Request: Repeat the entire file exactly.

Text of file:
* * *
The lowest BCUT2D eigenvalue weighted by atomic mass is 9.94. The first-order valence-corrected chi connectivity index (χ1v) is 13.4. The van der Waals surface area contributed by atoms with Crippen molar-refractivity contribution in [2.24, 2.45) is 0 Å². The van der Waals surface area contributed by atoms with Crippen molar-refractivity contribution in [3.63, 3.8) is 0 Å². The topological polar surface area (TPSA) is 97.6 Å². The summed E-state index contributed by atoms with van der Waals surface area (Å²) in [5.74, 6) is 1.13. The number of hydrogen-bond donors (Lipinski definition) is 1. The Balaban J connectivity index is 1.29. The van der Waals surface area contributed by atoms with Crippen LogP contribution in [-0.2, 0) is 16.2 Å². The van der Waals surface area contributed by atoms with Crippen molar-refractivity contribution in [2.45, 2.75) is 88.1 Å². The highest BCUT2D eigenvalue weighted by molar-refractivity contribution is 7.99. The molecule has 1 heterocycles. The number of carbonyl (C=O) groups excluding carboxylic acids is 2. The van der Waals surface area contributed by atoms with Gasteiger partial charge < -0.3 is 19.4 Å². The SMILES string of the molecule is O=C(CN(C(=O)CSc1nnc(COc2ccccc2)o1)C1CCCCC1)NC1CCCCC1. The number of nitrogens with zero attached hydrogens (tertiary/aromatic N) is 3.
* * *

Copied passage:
The lowest BCUT2D eigenvalue weighted by atomic mass is 9.94. The first-order valence-corrected chi connectivity index (χ1v) is 13.4. The van der Waals surface area contributed by atoms with Crippen molar-refractivity contribution in [2.24, 2.45) is 0 Å². The van der Waals surface area contributed by atoms with Crippen molar-refractivity contribution in [3.63, 3.8) is 0 Å². The topological polar surface area (TPSA) is 97.6 Å². The summed E-state index contributed by atoms with van der Waals surface area (Å²) in [5.74, 6) is 1.13. The number of hydrogen-bond donors (Lipinski definition) is 1. The Balaban J connectivity index is 1.29. The van der Waals surface area contributed by atoms with Crippen LogP contribution in [-0.2, 0) is 16.2 Å². The van der Waals surface area contributed by atoms with Crippen molar-refractivity contribution in [2.45, 2.75) is 88.1 Å². The highest BCUT2D eigenvalue weighted by molar-refractivity contribution is 7.99. The molecule has 1 heterocycles. The number of carbonyl (C=O) groups excluding carboxylic acids is 2. The van der Waals surface area contributed by atoms with Gasteiger partial charge < -0.3 is 19.4 Å². The SMILES string of the molecule is O=C(CN(C(=O)CSc1nnc(COc2ccccc2)o1)C1CCCCC1)NC1CCCCC1. The number of nitrogens with zero attached hydrogens (tertiary/aromatic N) is 3.